So what should we make of Mohamed Osman Mohamud, who spoke brightly of committing mass murder at a Christmas tree lighting ceremony in Portland?
No hardscrabble ghetto background for Mohamud. His father was an engineer who moved his family to suburban Oregon.
No clear thread of alienation running through his adolescence. Studious, a mother’s pride, a basketball fan; he smiled at girls and enjoyed college nightlife. “He was just like everyone else,” a shocked fellow student at Oregon State University said.
No influential uncle in the jihad who lured him in, no ‘group of guys’ with regulation-size beards who recruited him after jumma prayers at the neighborhood mosque. Neighbors described the family as quiet and friendly. “Osman (the father) was very sophisticated,” said a staff member at the Christian social service agency that helped resettle the family when they arrived from Somalia.
There will be no shortage of theories offered in the coming weeks. Much of it will be stupid and simplistic – the yowls from the ‘Islam made him do it’ industry, the grunts from the ‘Get American troops off Muslim lands’ tribe.
My own sense? Let me tell you a story.
A few weeks ago, I ran into Ebrahim Rasool at an event in Washington DC. Now South Africa’s Ambassador to the United States, Rasool along with other Muslims in South Africa helped found the Call of Islam, a group that played a key role in the Struggle against Apartheid.
I remember the surge of pride I felt when I first read about the Call as a searching young Muslim man. The Muslims of the Struggle represented a proud and powerful Islam, a faith that viewed itself as a shaper of history not a victim of it, a tradition that based its identity on how it elevated others not how it dominated them.
Growing up I was always told that my faith mattered, but I was never told what it meant. Community leaders presented Islam as a private affair for the prayer hall, something to be quiet about in the world.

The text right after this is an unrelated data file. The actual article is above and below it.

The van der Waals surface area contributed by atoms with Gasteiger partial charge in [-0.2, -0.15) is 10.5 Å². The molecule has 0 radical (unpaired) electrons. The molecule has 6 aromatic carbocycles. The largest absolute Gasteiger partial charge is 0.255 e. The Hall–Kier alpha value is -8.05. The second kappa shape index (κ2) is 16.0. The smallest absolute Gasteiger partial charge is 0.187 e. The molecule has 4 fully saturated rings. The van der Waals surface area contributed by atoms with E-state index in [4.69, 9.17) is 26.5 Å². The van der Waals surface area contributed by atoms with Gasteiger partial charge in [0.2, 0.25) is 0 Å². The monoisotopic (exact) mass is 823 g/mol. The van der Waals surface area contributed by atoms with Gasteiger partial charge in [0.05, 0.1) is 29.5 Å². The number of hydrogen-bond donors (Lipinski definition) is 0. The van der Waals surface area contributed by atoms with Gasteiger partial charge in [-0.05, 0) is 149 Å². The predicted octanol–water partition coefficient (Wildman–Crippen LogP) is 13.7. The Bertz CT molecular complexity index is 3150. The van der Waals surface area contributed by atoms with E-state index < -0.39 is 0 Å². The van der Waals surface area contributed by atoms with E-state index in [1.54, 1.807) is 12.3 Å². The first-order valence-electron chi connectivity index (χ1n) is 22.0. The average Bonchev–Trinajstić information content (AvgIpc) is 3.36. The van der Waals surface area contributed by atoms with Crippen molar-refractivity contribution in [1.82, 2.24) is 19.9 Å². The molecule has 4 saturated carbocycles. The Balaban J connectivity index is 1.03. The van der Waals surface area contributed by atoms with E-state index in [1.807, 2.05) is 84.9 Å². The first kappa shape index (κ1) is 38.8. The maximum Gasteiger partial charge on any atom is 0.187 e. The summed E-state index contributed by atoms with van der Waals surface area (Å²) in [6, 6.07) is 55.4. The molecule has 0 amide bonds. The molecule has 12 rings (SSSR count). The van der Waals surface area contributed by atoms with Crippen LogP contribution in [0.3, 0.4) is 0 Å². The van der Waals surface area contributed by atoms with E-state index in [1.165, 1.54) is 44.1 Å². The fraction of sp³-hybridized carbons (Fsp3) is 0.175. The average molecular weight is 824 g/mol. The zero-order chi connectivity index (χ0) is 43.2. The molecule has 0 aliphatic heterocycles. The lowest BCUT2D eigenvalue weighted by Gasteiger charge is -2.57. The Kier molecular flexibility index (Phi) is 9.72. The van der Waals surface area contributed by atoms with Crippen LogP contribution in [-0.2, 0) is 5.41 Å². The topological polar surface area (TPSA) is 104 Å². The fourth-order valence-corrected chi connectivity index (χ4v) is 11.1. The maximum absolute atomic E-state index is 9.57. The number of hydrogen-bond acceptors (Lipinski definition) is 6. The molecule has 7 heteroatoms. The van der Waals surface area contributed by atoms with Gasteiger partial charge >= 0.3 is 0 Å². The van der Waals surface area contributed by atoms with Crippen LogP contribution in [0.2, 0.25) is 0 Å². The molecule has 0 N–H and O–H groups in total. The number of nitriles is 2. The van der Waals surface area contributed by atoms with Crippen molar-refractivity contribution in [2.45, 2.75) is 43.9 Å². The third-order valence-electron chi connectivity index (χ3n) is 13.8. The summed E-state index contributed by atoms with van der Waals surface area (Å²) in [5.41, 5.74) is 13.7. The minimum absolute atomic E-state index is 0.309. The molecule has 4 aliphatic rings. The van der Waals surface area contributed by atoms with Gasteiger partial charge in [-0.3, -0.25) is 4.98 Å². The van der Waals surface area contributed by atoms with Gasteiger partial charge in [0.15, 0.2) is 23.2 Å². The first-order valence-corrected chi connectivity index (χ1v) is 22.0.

But as I got older, I wanted more. Other people I knew were publicly proud of being black or Jewish or Mexican. It gave them an identity, a way of being, a sense of belonging. When, as a graduate student at Oxford, I started to explore what Islam meant for my life in the world, I was lucky to have mentors who pointed me in the direction of Islam’s heroes.
The Muslims of Rwanda who protected Tutsis in their homes and their mosques from the marauding Interhamwe militia during the genocide; Badshah Khan who worked closely with Gandhi in the peace movement that liberated South Asia from colonial rule; Albania’s Muslims who saved countless Jews from the Nazis during the Holocaust; and, of course, those Muslim heroes in South Africa.
These are the examples that shaped my understanding of what it means to be Muslim in the world.
Mohamed Osman Mohamud was not so lucky. His search for identity took him online, where he watched videos and read articles by Islam’s villains, shadowy men sending messages from the mountains of Pakistan and the deserts of Yemen. The story they sell impressionable young men is so simple: Muslims were once a magnificent nation, but we have been made victims by this group and that group. You must defend the Muslim nation. Your actions will return us to glory.
It would be perfectly understandable if, in this time of Muslim terrorism and Islamophobia, everyday Muslims tried to slink into the shadows, to hide in the mosque. But it would be a huge mistake. Now more than ever, we need Muslim community leaders to be loud and proud about Islam’s glories, to inspire a new generation to follow in the footsteps of the Muslim heroes who bent the arc of the universe towards justice.
If Muslim leaders don’t offer an understanding of Islam that inspires young people to be bridges of cooperation, we forfeit them into the arms of those waiting to make them bombs of destruction.